A look at Zero Waste Washington’s incredible work over the years.


  • Zero Waste Washington’s #1 priority at the state legislature in 2018 was ESHB 1047 – the Secure Drug Takeback Act bill – which was championed by Representative Strom Peterson. This program ensures ALL residents of Washington State have access to secure take-back boxes at local drugstores, medical centers and sheriff’s offices where leftover, unused medicines can be dropped off for safe disposal, paid for by the pharmaceutical manufacturers.
  • In partnership with the Environmental Priorities Coalition, PFAS in food packaging (2ESHB 2658 – Concerning the use of perfluorinated chemicals in food packaging): Would ban the use of Teflon-like chemicals in food packaging including “to go” containers. STATUS: Passed into law! Signed by governor March 21, 2018.
  • Back in 1982, Zero Waste Washington helped pass a prohibition on detachable metal tabs on beverage cans. This law has been a tremendous success story in enhancing recycling and decreasing litter from detachable tabs. The attached lids stay with the cans and the aluminum can be recycled over and over again. In 2016, there was an effort to exempt beer cans from the prohibition on detachable metal tabs. This would have been a step in the wrong direction. Zero Waste Washington collaborated with others to defend the original law and successfully oppose this bill.
  • Supported successful passage of mercury-containing lighting bill, which requires producers to pay to recycle fluorescent lights from residents.


  • First year of E-Cycle Washington program. Producers collected over 38 million pounds of computers, monitors and TVs for recycling.
  • Developed first-of-its kind information on reducing waste medicines.
  • Evaluated the Rechargeable Battery Recycling Corporation’s in store program for collecting and recycling rechargeable batteries and cell phones.
  • Participated on the Beyond Waste working group of Washington’s Climate Advisory Team to recommend solid waste policies that reduce greenhouse gas emissions.
  • Supported successful bill requiring vendors who sell beverages at outdoor sports facilities to provide recycling for bottles and cans.
  • Began a 2-year collaboration with a diverse coalition on a pilot program to securely take back unwanted household medicines.
  • Collaborated on successful passage of the electronics bill requiring producers to set up and pay for recycling of computers and TVs from residents, schools, and small businesses.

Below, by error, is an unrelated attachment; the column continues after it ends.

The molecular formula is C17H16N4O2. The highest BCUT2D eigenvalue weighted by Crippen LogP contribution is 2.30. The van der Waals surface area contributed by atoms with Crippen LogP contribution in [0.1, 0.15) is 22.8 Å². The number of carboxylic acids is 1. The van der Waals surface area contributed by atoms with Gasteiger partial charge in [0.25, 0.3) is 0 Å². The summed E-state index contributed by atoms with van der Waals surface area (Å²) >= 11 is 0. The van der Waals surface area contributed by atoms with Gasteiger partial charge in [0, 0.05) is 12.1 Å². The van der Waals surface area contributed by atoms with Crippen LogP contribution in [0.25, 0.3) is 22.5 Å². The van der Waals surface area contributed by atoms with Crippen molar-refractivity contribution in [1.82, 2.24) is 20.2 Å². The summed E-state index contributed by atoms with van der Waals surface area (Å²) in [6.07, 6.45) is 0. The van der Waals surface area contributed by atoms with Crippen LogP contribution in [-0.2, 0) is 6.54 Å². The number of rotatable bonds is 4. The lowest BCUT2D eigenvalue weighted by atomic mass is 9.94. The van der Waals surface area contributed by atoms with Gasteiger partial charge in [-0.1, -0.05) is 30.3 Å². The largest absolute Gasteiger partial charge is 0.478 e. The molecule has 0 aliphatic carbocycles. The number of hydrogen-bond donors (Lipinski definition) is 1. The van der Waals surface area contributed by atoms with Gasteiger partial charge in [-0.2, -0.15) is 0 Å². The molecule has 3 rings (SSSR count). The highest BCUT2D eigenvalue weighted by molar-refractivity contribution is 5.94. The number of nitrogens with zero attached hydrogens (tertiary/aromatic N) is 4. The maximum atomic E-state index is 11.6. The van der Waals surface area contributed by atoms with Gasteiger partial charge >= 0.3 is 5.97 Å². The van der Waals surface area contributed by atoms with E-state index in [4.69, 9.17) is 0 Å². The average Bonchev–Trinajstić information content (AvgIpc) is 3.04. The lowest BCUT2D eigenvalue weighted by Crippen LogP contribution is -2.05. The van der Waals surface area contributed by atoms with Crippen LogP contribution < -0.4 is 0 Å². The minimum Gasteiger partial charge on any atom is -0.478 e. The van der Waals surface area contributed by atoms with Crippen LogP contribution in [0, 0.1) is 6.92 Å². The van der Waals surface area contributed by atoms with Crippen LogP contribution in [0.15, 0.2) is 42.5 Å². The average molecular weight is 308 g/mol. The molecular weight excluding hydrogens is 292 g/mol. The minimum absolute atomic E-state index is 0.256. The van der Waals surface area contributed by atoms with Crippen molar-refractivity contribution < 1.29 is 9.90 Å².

• Worked with a number of counties to initiate retail “Take It Back Networks” for electronics and fluorescent lights.
  • Successfully advocated for a “study” bill requiring the Department of Ecology to make recommendations on recycling obsolete computers and TVs.
  • Began distribution of our “Citizen’s Guide to Producer Responsibility” to over 11,000 citizens, elected officials, and others.
  • Supported Seattle’s 60% recycling goal and activities to achieve that goal, including bans on certain recyclables in the garbage.
  • Advocated for a progressive Beyond Waste Plan for Washington State.
  • Co-sponsored a regional conference on producer responsibility.


  • Provided leadership for the first America Recycles Day in Washington, which resulted in dozens of events promoting recycling to thousands of people.
  • Highlighted the lack of plastics recycling through the “Take the Wrap” campaign and the “Plagued by Plastic Packaging” consumer guide.
  • Organized the “Reach for Unbleached” paper campaign, impacting procurement policies regionally and nationally.
  • Facilitated a used motor oil collection program at over thirty sites in western Washington and served as a catalyst for an additional 60 sites statewide.
  • Provided recycling and environmental information to the public at the Northwest Folklife Festival.
  • Successfully advocated for law requiring government agencies to use recycled materials and creating the Clean Washington Center to further develop markets for recycled products.
  • Released “Packaging Awards and Booby Prizes from an Environmental Point of View” that received extensive national coverage and sparked broad awareness of excess packaging as a concern.


  • Advocated for a solid waste system that encourages waste reduction and recycling as top priorities. Culminated in the passage of the 1989 Waste Not Washington Act which made curbside recycling a widespread reality in Washington.
  • Helped prevent the siting of solid waste incinerators in Seattle and King County.
  • Implemented Washington State’s first Recyclathon. For a number of years, annual recyclathons aided in cleaning up litter in Seattle, raising money for WCFR, and bringing media attention to the issues of litter and recycling.
  • Participated in the passage of hazardous waste management priority legislation, which established hazardous waste reduction and recycling as the highest priority.
  • Successfully lobbied for passage of the oil recycling bill.
  • Helped draft and successfully lobbied for a ban on detachable metal pull-tabs on beverage containers in Washington State.

Organizational History

Zero Waste Washington got its start in 1979 as Washington Citizens for Recycling, focusing on recycling, hazardous waste and solid waste. Soon after, it was joined by Washington Citizen’s Recycling Foundation, underwent reorganization, and shifted to promoting waste prevention and recycling in Washington. In 1995, the organization rebranded as Washington Citizens for Resource Conservation at which point the mission expanded to include product stewardship. In 2010, we became Zero Waste Washington, building on the legacy of our visionary predecessors and forging ahead with the mission to drive policy change for a healthy and waste-free world. We envision a just, equitable, and sustainable future where we all produce, consume, and reuse responsibly.